Predicting ecosystems responses under changing environment conditions is one of the major challenges in ecology. It is rendered more complex by the non-linear dynamics which characterise ecosystems and the partially stochastic nature of key drivers. Environmental drivers (including climate, nutrients, fire, and herbivores) change in time and space, sometimes gradually and smoothly, sometimes less gradually, even abruptly. Ecosystems may respond to changes in their environmental drivers in an orderly and continuous way, but they may be quite unresponsive over certain ranges of environmental conditions and then react rapidly with strong changes, or shifts, when conditions approach a critical level or threshold.
It is due to these complex features of Ecosystems, stochastic modelling has become more and more popular, not only because it is useful in the study of ecosystems, but also presents many challenges to mathematical research as well as provides ecologists, biologists and mathematicians with a great opportunity to collaborate together. Although stochastic modelling in ecosystems has been very hot for the past several years, there is a significant gap between ecologists, biologists and mathematicians.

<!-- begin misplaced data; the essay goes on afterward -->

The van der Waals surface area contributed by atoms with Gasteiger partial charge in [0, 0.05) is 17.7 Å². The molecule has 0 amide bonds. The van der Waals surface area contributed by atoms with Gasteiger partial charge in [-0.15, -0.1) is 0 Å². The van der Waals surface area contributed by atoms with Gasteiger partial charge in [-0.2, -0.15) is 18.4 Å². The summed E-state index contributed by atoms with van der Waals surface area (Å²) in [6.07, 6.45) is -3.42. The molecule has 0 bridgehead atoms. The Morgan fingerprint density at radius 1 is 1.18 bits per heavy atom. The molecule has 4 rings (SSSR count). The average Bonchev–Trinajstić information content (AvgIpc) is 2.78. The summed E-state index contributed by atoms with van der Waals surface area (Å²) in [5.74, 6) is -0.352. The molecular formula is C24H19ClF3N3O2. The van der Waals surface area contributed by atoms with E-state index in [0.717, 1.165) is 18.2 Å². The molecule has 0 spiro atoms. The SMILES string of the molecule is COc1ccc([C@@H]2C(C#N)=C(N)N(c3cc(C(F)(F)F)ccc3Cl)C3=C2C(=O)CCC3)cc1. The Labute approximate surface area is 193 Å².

Professor Xuerong Mao or Dr Andrew Wade from the University of Strathclyde, Glasgow, Scotland UK are organizing a 2-day workshop to bring researchers (mainly from UK/EU) and their research assistants and students together to promote, encourage, and influence more cooperation, and to bring together various disciplines e.g. ecology, biology, mathematics, engineering, computer science. As well as talks and a poster section given by research students, there will also be spaces in the programme designed to encourage interaction between the attendees with the aim of promoting further collaborative research work.
More information about the workshop is available at http://www.mathstat.strath.ac.uk/seminars/stochastic .